case study
Published: 13 May 2024

Using open research tools to uncover a new therapeutic target for an aggressive blood cancer

Dr Maria Teresa Esposito, Senior Lecturer in Biochemistry, and her team of researchers have been embracing the principles of open research and using open methods, data, and tools to support the discovery of a new therapeutic target for an aggressive form of leukaemia.  

Maria Teresa Esposito
Maria Teresa Esposito

The issue

Despite the establishment of national biobanks, for academics, having access to a big collection of well- annotated human biological samples can be very challenging, especially when studying rare diseases. These samples are very important as they provide a tremendous resource to unravel the origin of a disease as well as to identify and validate new diagnostic biomarkers and therapeutic targets.  

Our approach and challenges 

We used publicly available datasets and bioinformatic tools to validate the clinical relevance of an oncogene, called SET, in the prognosis of a blood cancer known as KMT2A-rearranged (KMT2A-r) leukaemia, that represents a particularly aggressive subtype of acute myeloid leukaemia (AML). The analysis of some of these datasets was done using various pieces of software. Some of them are freely available and user- friendly, whereas others required a dedicated bioinformatician and computer power that we did not have in our team. We established a collaboration with a group of bioinformaticians to overcome this issue.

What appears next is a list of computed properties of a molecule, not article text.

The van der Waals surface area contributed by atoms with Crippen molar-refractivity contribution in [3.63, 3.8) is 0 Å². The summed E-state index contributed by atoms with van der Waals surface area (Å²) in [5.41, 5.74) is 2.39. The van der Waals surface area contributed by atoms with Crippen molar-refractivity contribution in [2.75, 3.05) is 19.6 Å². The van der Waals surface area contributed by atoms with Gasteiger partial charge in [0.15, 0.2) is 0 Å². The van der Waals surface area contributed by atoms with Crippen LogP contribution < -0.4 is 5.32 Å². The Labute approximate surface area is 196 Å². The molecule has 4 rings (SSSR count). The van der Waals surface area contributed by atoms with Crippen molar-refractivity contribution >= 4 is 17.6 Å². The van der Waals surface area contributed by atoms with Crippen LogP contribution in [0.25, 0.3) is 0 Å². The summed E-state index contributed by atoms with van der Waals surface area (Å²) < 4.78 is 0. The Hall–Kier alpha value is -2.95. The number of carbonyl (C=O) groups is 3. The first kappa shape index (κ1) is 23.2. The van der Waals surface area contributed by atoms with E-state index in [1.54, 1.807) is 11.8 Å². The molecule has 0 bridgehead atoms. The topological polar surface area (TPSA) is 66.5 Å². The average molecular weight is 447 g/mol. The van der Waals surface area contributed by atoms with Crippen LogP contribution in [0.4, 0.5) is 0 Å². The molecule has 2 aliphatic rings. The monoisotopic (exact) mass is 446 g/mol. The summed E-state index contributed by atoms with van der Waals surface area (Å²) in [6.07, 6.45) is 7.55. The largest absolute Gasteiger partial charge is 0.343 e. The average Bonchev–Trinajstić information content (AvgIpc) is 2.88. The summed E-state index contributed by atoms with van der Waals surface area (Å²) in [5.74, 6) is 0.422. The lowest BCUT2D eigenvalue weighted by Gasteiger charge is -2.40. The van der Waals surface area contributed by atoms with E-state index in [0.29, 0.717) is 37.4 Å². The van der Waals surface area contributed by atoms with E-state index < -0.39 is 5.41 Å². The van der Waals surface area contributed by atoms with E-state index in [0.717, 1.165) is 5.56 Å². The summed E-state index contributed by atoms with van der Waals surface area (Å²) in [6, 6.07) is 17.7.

The outcome 

The clinical data we accessed were fundamental to validate the role of SET in AML and to make important new discoveries regarding its role in KMT2A-r leukaemia. We confirmed that SET is over-expressed in AML patients and that its expression correlates with poor prognosis. In addition, we discovered, that the expression of SET correlates with the expression of genes that characterise the “molecular signature” of KMT2A-r leukaemia, prompting us to further investigate SET in our laboratory models of KMt2A-r leukaemia. Overall, the results of this research indicate that SET is required for the survival of KMT2A-r leukaemia cells and that SET could be a novel therapeutic target for this disease.  

We made our own datasets, generated as part of this project, freely available through the platform  NCBI (National Centre for Biotechnological Information) and PRIDE (Proteomics Identification Database EMBL-EBI), with the aim to increase transparency in research process and methodology and enable other researchers to benefit from our data.  We made the preprint manuscript publicly available on Research Square and then we published the final version of the paper open access to disseminate our results widely and to increase collaboration opportunities. Since then, we have established new collaborations with researchers in China and USA and engaged in conversations with pharma industries with the aim to pursue SET as a new therapeutic target for KMT2A-r leukaemia. We hope that this research will eventually lead to new treatment options for patients affected by this disease. 


To conclude, we have learnt that: 

  1. Open research allows to address research challenges, such as access to gene expression profiles and prognostic data of patients, that might not be manageable otherwise.  
  1. Analysing and validating publicly available datasets contributes to making research more reproducible.  
  1. Open research practices create opportunities for new interdisciplinary collaborations, both with academics and with industry, that could increase the societal impact of research. 

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